1:30 start my 20-minute walk. Rehab is a relative ghost town. Having forgotten my headphone, my thoughts are all tumbled in themselves. Miss my friends. Wish Denise were feeling better; and hoping against hope that Piper's day turns into an amazing night and she wakes up tomorrow with a new lung.
2:10 leave rehab
2:25: hole up for a few minutes in the Hardee's parking lot with my nutritional supplement and some hot ham-n-cheeses. Trying to clear my head and calm my tits. Gotta keep my shit together. Realize how bizarre this all is, but that for just this moment, with NPR on the radio and food in hand, I feel normal again. I hear this great line in a story about a drug rehab center:
"The only thing you have to change is everything." I'd say that fairly applies to my situation as well.
2:50 home
3:00 naptime. Port really hurts. What the hell?
4:00 Call UNC, talk to Dr Randell, get wheels turning to eventually send my old CF lungs to UNC for research purposes.
4:30 get a call from prescription lady at Duke
5:00 Notice the way my port is dressed has pressed the needle down and to one side, actually tipping my port and the end where it attaches to the central line is now trying to poke through my skin. Angrily remove dressing and needle from my port and put a band-aid.
5:05 leave to swing by Duke and pick up a badly needed prescription
6:00 get rescreener call from Schlesinger associates setting up a one-hour interview in December
6:30 dinner. don't want to cook tonight, no appetite at all; too much anxiety. So I eat another breakfast.
7:00 Jeopardy
7:30 an hour of Vest and nebulizer therapy; take Vanco out of fridge
8:30 shower and shave, since I'm deaccessed for the moment
8:45 use last needle and dressing kit to access myself because I can't trust the fucking nurses
9:00 Vancomycin infusion
10:00 Naked Vegas
11:30 Pipercillin infusion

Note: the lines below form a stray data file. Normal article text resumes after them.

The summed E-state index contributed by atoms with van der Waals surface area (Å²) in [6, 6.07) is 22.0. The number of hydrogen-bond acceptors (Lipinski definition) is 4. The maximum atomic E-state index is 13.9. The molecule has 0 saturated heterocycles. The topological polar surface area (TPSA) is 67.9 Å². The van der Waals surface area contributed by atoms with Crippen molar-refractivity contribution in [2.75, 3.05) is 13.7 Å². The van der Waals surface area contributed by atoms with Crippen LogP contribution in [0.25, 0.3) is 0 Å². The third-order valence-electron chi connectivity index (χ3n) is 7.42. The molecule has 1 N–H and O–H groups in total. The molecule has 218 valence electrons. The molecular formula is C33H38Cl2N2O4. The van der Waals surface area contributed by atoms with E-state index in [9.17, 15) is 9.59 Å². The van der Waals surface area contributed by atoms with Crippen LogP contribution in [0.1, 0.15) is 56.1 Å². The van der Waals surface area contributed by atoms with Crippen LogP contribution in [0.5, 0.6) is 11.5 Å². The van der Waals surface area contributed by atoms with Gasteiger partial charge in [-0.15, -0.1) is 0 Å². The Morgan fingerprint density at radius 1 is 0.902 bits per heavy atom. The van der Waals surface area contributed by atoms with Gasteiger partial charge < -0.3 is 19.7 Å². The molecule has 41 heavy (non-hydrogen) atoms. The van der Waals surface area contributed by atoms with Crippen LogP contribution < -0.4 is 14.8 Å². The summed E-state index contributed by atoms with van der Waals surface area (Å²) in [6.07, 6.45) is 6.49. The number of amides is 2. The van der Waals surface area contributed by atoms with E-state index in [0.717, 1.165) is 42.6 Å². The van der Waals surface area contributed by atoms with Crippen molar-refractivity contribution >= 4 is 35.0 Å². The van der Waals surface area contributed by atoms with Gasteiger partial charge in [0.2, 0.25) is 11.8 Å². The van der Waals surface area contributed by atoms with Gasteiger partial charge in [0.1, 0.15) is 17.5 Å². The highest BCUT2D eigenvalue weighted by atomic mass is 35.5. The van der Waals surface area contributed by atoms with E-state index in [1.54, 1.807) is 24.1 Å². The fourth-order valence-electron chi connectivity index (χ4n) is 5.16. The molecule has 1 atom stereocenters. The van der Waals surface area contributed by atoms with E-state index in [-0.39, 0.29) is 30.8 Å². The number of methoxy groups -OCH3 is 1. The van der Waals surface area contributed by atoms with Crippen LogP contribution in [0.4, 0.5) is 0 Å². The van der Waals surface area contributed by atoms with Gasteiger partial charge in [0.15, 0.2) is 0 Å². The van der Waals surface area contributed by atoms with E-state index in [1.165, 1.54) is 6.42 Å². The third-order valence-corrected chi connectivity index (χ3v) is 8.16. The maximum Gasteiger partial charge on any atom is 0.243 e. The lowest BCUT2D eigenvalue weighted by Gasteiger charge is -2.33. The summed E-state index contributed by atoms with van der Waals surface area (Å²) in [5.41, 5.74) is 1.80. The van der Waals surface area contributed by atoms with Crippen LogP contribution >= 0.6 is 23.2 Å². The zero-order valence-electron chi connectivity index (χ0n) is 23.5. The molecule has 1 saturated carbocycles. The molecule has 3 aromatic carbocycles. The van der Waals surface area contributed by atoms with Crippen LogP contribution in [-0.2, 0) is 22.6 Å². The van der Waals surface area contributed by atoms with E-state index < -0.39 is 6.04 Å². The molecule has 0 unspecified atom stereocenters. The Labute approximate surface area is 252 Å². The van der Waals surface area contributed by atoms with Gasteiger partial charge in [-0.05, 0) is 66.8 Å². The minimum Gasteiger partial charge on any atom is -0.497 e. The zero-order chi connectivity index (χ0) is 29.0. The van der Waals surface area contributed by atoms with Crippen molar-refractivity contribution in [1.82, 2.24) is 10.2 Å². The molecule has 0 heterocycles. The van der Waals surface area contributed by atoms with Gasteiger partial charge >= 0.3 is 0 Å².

12:05 sleep. I hope. And dream of an easier tomorrow.

November 15, 2013

The beginning of the end

Pulmonary Rehab Day 29, end of Week 7.

In my writings and when talking to doctors, I've often used a slope metaphor for what's going on with me.  I've been likening my decline to sliding off a gravelly slope; concerned that a steep and abrupt cliff awaits me that that will spell my end.  Worried that the system can't respond fast enough to a sudden, steep decline in lung function to save my life.  Well, Cris meet cliff.  Cliff, Cris.

Let's back up to last week, when I had a hard time Thursday and Friday and throughout the weekend with tightness, hyperinflation, and breathlessness.  Chest congestion increasing.  Hyper-reactive lungs closing up when I inhale the medicines that are supposed to be helping.  But Monday and Tuesday were an improvement and I did well at rehab.  But back again to having a hard time mid-week and today.

The newest wrinkle now, it seems, is hypercapnia, or CO2 buildup.  This is difficult to measure and difficult to manage.  In clinic, they'll pull an ABG - arterial blood gas - and one of the results is a measure of how much CO2 one retains.  Only recently did that number go above normal for me.  Yesterday, though, there was a quite a jump.  (To can look up normative values here.)  My doctor didn't like that and rattled the bipap saber a bit, though I think we'll hold off a couple weeks in hopes I get a transplant first!  (I'm still sleeping well, after all, and oxygen sats are good all night.)

But you can't measure CO2 levels as you exercise, not very well; not with simple, practical means.  And so I'm left to feeling it out.  CO2 buildup causes a variety of effects, some of which I experience and some of which I don't.  I don't really get CO2 headaches, for instance.  But if you've ever held your breath to the point of blacking out, you may be familiar with how the world starts to go dark at the edges and vision doesn't stay synced with head movement.  There's also a feeling of breathlessness, of course, as CO2 levels are what drive our breathing mechanism.  I get mild tingling in my extremities as well as tremors.  All the while, my O2 can be just fine.  But any real exertion - my normal workout pace on the bike or walk for instance, or putting in a good set on the weight machine - kicks my CO2 levels up and I'm forced to slow down, even stop.  And rest.  And recovery has been taking longer and longer.

So my lungs have progressed to that point: where not only don't I have much volume, but also don't have effective gas-exchange properties.  This is a hard limit - there is no training to get past this.  I must continue rehab to the best of my ability and I must patiently await transplant.  But if I needed any clearer sign that these lungs are done, it's just been delivered.